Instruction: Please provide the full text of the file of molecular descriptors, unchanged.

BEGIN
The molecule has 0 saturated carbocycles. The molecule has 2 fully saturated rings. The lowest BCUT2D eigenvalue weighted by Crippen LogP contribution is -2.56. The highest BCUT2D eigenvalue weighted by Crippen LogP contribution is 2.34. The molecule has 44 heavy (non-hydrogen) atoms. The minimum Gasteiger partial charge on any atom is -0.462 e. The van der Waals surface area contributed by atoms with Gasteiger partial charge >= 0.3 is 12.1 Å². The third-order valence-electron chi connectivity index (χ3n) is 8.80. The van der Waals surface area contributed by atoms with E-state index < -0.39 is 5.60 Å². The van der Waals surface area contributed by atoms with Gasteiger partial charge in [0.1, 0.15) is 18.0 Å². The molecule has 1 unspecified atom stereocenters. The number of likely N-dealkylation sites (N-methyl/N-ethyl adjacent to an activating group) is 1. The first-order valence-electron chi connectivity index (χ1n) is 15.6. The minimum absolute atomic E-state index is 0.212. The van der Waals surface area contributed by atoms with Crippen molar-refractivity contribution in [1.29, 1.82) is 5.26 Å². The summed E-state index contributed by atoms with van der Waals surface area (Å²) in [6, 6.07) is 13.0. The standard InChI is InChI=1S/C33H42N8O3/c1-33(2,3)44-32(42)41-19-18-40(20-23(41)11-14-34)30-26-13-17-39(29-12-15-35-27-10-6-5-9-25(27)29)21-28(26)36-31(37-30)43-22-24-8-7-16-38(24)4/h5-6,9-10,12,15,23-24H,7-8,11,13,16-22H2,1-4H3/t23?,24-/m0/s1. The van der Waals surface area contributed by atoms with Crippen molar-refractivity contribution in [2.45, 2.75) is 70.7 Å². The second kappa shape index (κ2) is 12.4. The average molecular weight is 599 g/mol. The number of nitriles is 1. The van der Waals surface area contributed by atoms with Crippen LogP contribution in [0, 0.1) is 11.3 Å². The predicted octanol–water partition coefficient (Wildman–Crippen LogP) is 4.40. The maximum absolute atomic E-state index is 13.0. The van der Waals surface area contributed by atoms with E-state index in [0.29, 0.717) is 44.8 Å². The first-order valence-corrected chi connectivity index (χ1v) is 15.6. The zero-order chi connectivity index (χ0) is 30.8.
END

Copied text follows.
The molecule has 0 saturated carbocycles. The molecule has 2 fully saturated rings. The lowest BCUT2D eigenvalue weighted by Crippen LogP contribution is -2.56. The highest BCUT2D eigenvalue weighted by Crippen LogP contribution is 2.34. The molecule has 44 heavy (non-hydrogen) atoms. The minimum Gasteiger partial charge on any atom is -0.462 e. The van der Waals surface area contributed by atoms with Gasteiger partial charge >= 0.3 is 12.1 Å². The third-order valence-electron chi connectivity index (χ3n) is 8.80. The van der Waals surface area contributed by atoms with E-state index < -0.39 is 5.60 Å². The van der Waals surface area contributed by atoms with Gasteiger partial charge in [0.1, 0.15) is 18.0 Å². The molecule has 1 unspecified atom stereocenters. The number of likely N-dealkylation sites (N-methyl/N-ethyl adjacent to an activating group) is 1. The first-order valence-electron chi connectivity index (χ1n) is 15.6. The minimum absolute atomic E-state index is 0.212. The van der Waals surface area contributed by atoms with Crippen molar-refractivity contribution in [1.29, 1.82) is 5.26 Å². The summed E-state index contributed by atoms with van der Waals surface area (Å²) in [6, 6.07) is 13.0. The standard InChI is InChI=1S/C33H42N8O3/c1-33(2,3)44-32(42)41-19-18-40(20-23(41)11-14-34)30-26-13-17-39(29-12-15-35-27-10-6-5-9-25(27)29)21-28(26)36-31(37-30)43-22-24-8-7-16-38(24)4/h5-6,9-10,12,15,23-24H,7-8,11,13,16-22H2,1-4H3/t23?,24-/m0/s1. The van der Waals surface area contributed by atoms with Crippen molar-refractivity contribution in [2.45, 2.75) is 70.7 Å². The second kappa shape index (κ2) is 12.4. The average molecular weight is 599 g/mol. The number of nitriles is 1. The van der Waals surface area contributed by atoms with Crippen LogP contribution in [0, 0.1) is 11.3 Å². The predicted octanol–water partition coefficient (Wildman–Crippen LogP) is 4.40. The maximum absolute atomic E-state index is 13.0. The van der Waals surface area contributed by atoms with E-state index in [0.29, 0.717) is 44.8 Å². The first-order valence-corrected chi connectivity index (χ1v) is 15.6. The zero-order chi connectivity index (χ0) is 30.8.